The Deepness of Art and Architecture

By July 1, 20102010, Europe

Thus far the trip has been amazing. We have visited Spain, Southern France and Italy.  As I sit here thinking of what to write the most dominant thought in my mind is how much I enjoy the architecture that we have been seeing.  Such sites as the Sagrada Familia, St. Peter’s Basilica, the Duomo in Florence and the walled city of Carcassonne have truly amazed me.  I was particular intrigued with Carcassonne and St. Peter’s Basilica.  It’s hard to explain what in particular attracted me to Carcassonne, but I believe that it was the medieval feeling one receives when walking through the city. One could almost imagine himself as a merchant arriving in Carcassonne and bustling around the city exploring the walled city’s culture.

St. Peter’s Basilica was the most impressive site that we have visited in my opinion; I especially loved Michelangelo’s Pieta that is housed there.  One thing that intrigued me while viewing the Pieta was the fact that Mary was so sad even though she knew the destiny of her son.  I then drew a connection between Mary’s sorrow and that of a parent with a dying child.  Although a parent, in this day and age, may be told how much time their sick child may have left to live it does not make their death any less tragic.  In fact it makes it harder for a parent to know of their child’s inevitable death and knowing there is nothing they can do to change the outcome.  I believe that it is so difficult for a parent to lose a child because in most cases the parent will die before his or her children.  Though these experiences and losses tear people down it is possible to grow and learn from such situations. Persisting through adversity will hopefully build an individual’s faith and establish a closer relationship with God.   Overall, it was interesting having such feelings come to the surface from these pieces of art and architecture.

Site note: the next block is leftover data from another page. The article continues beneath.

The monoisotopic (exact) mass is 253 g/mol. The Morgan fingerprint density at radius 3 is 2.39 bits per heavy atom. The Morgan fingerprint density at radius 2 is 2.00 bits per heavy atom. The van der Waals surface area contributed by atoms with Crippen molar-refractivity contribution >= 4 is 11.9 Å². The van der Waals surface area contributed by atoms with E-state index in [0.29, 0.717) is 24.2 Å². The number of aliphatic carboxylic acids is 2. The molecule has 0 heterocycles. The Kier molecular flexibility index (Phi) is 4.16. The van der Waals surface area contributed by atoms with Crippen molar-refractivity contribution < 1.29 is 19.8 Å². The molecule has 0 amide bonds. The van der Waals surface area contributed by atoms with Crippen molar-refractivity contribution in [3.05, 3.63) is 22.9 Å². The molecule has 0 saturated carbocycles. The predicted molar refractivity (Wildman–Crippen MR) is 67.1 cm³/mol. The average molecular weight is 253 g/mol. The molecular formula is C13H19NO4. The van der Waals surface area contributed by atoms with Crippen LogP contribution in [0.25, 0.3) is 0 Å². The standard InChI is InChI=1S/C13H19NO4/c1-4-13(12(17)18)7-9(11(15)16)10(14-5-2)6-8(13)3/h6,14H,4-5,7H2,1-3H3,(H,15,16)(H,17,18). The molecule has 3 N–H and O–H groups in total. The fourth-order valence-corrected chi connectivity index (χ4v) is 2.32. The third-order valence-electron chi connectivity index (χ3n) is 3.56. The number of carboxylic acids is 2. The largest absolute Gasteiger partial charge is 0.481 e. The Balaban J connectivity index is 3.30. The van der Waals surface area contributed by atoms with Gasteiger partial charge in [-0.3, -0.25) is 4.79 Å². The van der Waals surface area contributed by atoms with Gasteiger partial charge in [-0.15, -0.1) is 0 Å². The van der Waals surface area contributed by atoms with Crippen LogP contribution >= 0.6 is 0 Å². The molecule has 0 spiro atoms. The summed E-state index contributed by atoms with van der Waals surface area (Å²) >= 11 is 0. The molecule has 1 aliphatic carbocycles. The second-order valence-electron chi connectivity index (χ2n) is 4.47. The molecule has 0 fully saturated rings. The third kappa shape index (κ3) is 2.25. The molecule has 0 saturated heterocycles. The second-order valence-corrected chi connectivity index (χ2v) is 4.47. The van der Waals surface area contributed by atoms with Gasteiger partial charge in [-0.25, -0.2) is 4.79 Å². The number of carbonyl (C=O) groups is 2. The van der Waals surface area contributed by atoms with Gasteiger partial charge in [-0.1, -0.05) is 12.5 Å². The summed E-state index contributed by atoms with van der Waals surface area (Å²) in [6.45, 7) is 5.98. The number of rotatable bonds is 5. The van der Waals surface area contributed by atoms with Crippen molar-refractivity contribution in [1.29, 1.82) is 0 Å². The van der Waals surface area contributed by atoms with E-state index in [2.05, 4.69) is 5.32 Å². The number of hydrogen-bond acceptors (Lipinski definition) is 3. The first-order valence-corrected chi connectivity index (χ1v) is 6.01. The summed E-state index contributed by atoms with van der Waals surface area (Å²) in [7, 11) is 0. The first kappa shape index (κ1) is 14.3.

Matt Caldwell

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